Joining today’s conversation is Adrian Wooldridge, a longtime journalist at The Economist, where he is political editor and writes a column on British life and politics, and before that he penned the Schumpeter column on business, finance and management. He was previously the Washington bureau chief for The Economist, where he also wrote the Lexington column. Prior to his role in Washington, he was The Economist‘s West Coast correspondent, management correspondent and Britain correspondent.

JASON RILEY’S BOOK: “Maverick: A Biography of Thomas Sowell”

Books and essays discussed in this episode:

Shall We Wake the President: Two Centuries of Disaster Management from the Oval Office by Tevi Troy

On this podcast, we’ve talked to a lot of policy-makers, pundits, professionals and practitioners about big picture trends they are observing and experiencing as a result of the pandemic.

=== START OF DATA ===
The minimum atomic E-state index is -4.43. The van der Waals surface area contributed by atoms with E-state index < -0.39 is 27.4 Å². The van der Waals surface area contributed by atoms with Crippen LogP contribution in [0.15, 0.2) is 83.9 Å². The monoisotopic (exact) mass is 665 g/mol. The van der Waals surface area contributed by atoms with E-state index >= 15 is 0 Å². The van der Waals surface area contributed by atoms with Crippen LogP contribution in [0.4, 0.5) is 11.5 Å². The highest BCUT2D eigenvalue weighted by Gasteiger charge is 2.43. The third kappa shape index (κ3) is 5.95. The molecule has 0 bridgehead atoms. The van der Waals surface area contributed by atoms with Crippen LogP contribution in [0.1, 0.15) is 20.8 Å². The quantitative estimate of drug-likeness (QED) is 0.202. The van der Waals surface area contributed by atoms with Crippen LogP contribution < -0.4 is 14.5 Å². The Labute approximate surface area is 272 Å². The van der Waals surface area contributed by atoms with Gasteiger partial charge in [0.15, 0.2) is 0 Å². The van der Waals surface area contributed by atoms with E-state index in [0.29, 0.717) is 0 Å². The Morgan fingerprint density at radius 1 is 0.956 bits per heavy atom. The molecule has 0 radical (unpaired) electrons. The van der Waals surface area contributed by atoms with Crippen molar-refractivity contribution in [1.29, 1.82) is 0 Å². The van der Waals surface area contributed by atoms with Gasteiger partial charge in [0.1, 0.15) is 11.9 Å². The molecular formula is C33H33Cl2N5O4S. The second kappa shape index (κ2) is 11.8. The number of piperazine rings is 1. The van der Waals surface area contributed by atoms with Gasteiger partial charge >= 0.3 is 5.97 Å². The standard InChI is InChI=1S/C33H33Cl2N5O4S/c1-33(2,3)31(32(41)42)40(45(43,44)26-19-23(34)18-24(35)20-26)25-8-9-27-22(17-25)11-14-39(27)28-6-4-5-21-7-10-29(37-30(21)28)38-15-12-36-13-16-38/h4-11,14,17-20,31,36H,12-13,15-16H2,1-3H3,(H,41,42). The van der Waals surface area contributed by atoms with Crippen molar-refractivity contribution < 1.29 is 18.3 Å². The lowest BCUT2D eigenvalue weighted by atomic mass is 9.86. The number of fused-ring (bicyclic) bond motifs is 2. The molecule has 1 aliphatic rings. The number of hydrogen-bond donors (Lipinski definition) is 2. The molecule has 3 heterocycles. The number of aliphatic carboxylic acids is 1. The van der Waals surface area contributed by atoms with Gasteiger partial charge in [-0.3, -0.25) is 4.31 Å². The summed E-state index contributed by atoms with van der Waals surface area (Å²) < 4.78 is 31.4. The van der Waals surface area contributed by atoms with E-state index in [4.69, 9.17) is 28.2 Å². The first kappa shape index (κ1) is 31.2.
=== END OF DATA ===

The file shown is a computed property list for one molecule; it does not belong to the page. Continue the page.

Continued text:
Today, however, we are going more micro. We’ll talk to a venture capitalist about his portfolio of start-ups, and how those companies have been impacted by changes in the way we work and live, and what they tell us.

To find the published pieces discussed in this episode:

“What the Coronavirus Crisis Reveals About American Medicine”, by Sid Mukherjee, The New Yorker (April 27, 2020)

The Pandemic has either caused a crack-up in our politics or accelerated the crack-up that was well under way. And just when it looked like things were stabilizing, the politics of Covid have evolved along with the Delta variant. Ground zero for how this is playing out right now is California.